Joseph Reidy is a professor of US history and associate provost at Howard University. He lives in Laurel, Maryland, and has been a member since 1982.
Alma maters: BA (sociology), Villanova University, 1970; PhD (history), Northern Illinois University, 1982
Fields of interest: US Civil War and Reconstruction, US South, slavery and emancipation in comparative perspective
Describe your career path. What led you to where you are today? From my upbringing in parochial schools in New Jersey and Delaware and then Villanova University, I developed a deep sense of social justice within the Roman Catholic tradition. My graduate school experience at Northern Illinois University added a secular (that is to say, a Marxist) perspective and my work with the Freedmen and Southern Society Project at the University of Maryland, College Park, in the 1970s and 1980s added a focus on the African American struggles for freedom and equality during the Civil War and Reconstruction eras that have inspired my intellectual work ever since. From the time I joined the faculty at Howard University in 1984, I have been convinced of the immeasurably important role that Historically Black Colleges and Universities play in US higher education. For the past 16 years, I have served as associate provost with a clear view toward helping my university (and, by extension, the other HBCUs) to change the world for the better. Looking backward, the line appears pretty straight to me.
What do you like the most about where you live and work? Proximity to Washington, DC, is every US historian’s dream. The resources of the National Archives and the Library of Congress are peerless, and the overall intellectual climate created by the educational and cultural institutions of the city and its near suburbs is endlessly fascinating. For good measure, there is the national political stage, whose characters and the scenes they are enacting would inspire the Bard himself to new heights of eloquence were he only here to witness.
What projects are you currently working on? I am completing a book manuscript on emancipation during the Civil War, which examines how enslaved and free African Americans experienced the destruction of slavery through the lenses of time and place (in their figurative as well as their literal senses) and how the concept of home—at the level of the dwelling place through that of the nation and everything in between—informed everyone’s concepts of the new world in the making.
Have your interests evolved since graduation? If so, how? I have always viewed literature as a window into history (it was probably the work of William Faulkner that made a believer of me) and this conviction grows deeper over time. Lately, I am becoming increasingly interested in how the biology and chemistry of Homo sapiens affects the words and actions that become the raw materials of history. The notion that the study of history can provide a framework for all human knowledge continues to intrigue me.
What’s the most fascinating thing you’ve ever found at the archives or while doing research? Doing research at the National Archives while working with the Freedmen and Southern Society Project at the University of Maryland during the late 1970s, it seemed that not a day went by without uncovering a gem of a document, many in the words of African Americans. Some of these, such as the letter of the black soldier Spotswood Rice, have taken on iconic stature in the literature. The one I remember finding with the most understated power was the letter of the Maryland enslaved woman Annie Davis to President Lincoln asking him the simple and straightforward question: are we free? She desired to visit her people on the Eastern Shore and needed to know the answer.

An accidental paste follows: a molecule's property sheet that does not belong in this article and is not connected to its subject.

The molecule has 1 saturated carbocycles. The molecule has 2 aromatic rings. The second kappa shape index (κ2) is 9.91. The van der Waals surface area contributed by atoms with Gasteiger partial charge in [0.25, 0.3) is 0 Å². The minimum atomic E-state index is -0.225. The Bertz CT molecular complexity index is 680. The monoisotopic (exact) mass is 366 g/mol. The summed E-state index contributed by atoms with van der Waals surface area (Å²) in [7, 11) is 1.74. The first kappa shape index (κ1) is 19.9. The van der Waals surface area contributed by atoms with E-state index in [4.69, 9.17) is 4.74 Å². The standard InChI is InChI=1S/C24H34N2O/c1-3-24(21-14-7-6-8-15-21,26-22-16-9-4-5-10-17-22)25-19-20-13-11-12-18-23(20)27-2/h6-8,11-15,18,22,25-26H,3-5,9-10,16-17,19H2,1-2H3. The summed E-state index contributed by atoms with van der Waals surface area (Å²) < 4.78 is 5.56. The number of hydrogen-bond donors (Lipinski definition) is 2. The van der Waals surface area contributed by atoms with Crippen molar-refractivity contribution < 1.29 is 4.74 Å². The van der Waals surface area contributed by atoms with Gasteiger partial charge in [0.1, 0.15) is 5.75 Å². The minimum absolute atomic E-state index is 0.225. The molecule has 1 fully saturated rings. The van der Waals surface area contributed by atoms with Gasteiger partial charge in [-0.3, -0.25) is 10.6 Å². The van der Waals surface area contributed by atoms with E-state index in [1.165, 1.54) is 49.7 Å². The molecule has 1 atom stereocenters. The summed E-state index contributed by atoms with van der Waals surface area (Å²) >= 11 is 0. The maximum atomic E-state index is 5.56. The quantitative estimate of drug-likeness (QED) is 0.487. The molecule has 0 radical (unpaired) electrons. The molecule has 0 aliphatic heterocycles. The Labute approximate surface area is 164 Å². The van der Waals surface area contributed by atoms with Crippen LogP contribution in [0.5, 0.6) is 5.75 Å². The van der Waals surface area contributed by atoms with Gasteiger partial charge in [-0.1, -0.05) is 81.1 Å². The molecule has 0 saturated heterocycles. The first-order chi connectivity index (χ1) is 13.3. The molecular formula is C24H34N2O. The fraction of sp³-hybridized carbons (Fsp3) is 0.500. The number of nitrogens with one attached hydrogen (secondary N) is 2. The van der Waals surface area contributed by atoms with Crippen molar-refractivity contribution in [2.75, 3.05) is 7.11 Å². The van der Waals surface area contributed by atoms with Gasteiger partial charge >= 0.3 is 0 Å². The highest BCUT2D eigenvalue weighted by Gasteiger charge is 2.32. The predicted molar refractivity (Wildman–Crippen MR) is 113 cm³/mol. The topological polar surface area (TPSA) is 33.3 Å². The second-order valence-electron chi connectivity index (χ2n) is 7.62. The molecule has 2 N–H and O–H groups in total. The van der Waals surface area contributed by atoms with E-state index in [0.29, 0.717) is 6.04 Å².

Is there an article, book, movie, blog etc. that you could recommend to fellow AHA members? My colleague Edna Greene Medford’s short book, Lincoln and Emancipation (Southern Illinois Univ. Press, 2015), offers an important corrective to the tone of Lincoln hagiography that still suffuses much of the literature; even better, it provides succinct yet thought provoking insights into the tumultuous world of the enslaved during this critical time in the nation’s history. James McBride’s The Good Lord Bird (Riverhead Books, 2013) is simply a must read for its utterly fascinating fictional retake on John Brown’s 1859 raid on Harpers Ferry from the perspective of a formerly enslaved youth.
What do you value most about the history discipline? The discipline of history offers the key to unlocking not just the mysteries of the past but also of the human condition.
Why is membership in the AHA important to you? The AHA is the umbrella organization of historians in the United States. It helps to provide an intellectual center to the discipline, which is especially important as subfields and subspecializations continue to multiply. It provides an invaluable professional development service for historians at all stages of their careers. And last but not least, it advocates strongly for the study of history in the schools and for the appreciation of history in society at large.
AHA members are involved in all fields of history, with wide-ranging specializations, interests, and areas of employment. To recognize our talented and eclectic membership, AHA Today features a regular AHA Member Spotlight series.